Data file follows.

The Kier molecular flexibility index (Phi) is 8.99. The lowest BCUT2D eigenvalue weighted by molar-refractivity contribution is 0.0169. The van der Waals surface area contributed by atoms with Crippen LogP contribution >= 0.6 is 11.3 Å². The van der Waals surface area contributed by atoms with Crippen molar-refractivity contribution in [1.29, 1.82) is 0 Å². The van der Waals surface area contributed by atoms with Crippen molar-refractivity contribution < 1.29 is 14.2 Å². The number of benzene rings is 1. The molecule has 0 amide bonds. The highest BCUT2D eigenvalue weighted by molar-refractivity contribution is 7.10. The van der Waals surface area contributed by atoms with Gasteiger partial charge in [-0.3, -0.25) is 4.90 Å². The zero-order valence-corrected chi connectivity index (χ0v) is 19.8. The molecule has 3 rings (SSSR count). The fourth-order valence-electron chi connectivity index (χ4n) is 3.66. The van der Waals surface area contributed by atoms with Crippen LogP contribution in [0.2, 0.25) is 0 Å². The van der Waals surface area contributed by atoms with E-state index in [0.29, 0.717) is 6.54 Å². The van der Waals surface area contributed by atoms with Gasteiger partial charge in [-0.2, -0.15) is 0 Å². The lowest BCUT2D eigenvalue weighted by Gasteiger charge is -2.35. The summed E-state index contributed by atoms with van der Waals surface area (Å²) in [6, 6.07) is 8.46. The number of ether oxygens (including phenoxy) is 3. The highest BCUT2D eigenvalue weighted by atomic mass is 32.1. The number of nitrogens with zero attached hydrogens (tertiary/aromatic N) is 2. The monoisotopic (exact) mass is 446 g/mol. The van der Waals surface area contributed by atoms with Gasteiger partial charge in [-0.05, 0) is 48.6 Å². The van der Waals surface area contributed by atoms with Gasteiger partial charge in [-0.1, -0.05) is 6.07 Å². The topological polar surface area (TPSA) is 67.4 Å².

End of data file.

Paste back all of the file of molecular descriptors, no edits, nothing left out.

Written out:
The Kier molecular flexibility index (Phi) is 8.99. The lowest BCUT2D eigenvalue weighted by molar-refractivity contribution is 0.0169. The van der Waals surface area contributed by atoms with Crippen LogP contribution >= 0.6 is 11.3 Å². The van der Waals surface area contributed by atoms with Crippen molar-refractivity contribution in [1.29, 1.82) is 0 Å². The van der Waals surface area contributed by atoms with Crippen molar-refractivity contribution < 1.29 is 14.2 Å². The number of benzene rings is 1. The molecule has 0 amide bonds. The highest BCUT2D eigenvalue weighted by molar-refractivity contribution is 7.10. The van der Waals surface area contributed by atoms with Gasteiger partial charge in [-0.3, -0.25) is 4.90 Å². The zero-order valence-corrected chi connectivity index (χ0v) is 19.8. The molecule has 3 rings (SSSR count). The fourth-order valence-electron chi connectivity index (χ4n) is 3.66. The van der Waals surface area contributed by atoms with Crippen LogP contribution in [0.2, 0.25) is 0 Å². The van der Waals surface area contributed by atoms with E-state index in [0.29, 0.717) is 6.54 Å². The van der Waals surface area contributed by atoms with Gasteiger partial charge in [-0.2, -0.15) is 0 Å². The lowest BCUT2D eigenvalue weighted by Gasteiger charge is -2.35. The summed E-state index contributed by atoms with van der Waals surface area (Å²) in [6, 6.07) is 8.46. The number of ether oxygens (including phenoxy) is 3. The highest BCUT2D eigenvalue weighted by atomic mass is 32.1. The number of nitrogens with zero attached hydrogens (tertiary/aromatic N) is 2. The monoisotopic (exact) mass is 446 g/mol. The van der Waals surface area contributed by atoms with Gasteiger partial charge in [-0.05, 0) is 48.6 Å². The van der Waals surface area contributed by atoms with Gasteiger partial charge in [-0.1, -0.05) is 6.07 Å². The topological polar surface area (TPSA) is 67.4 Å².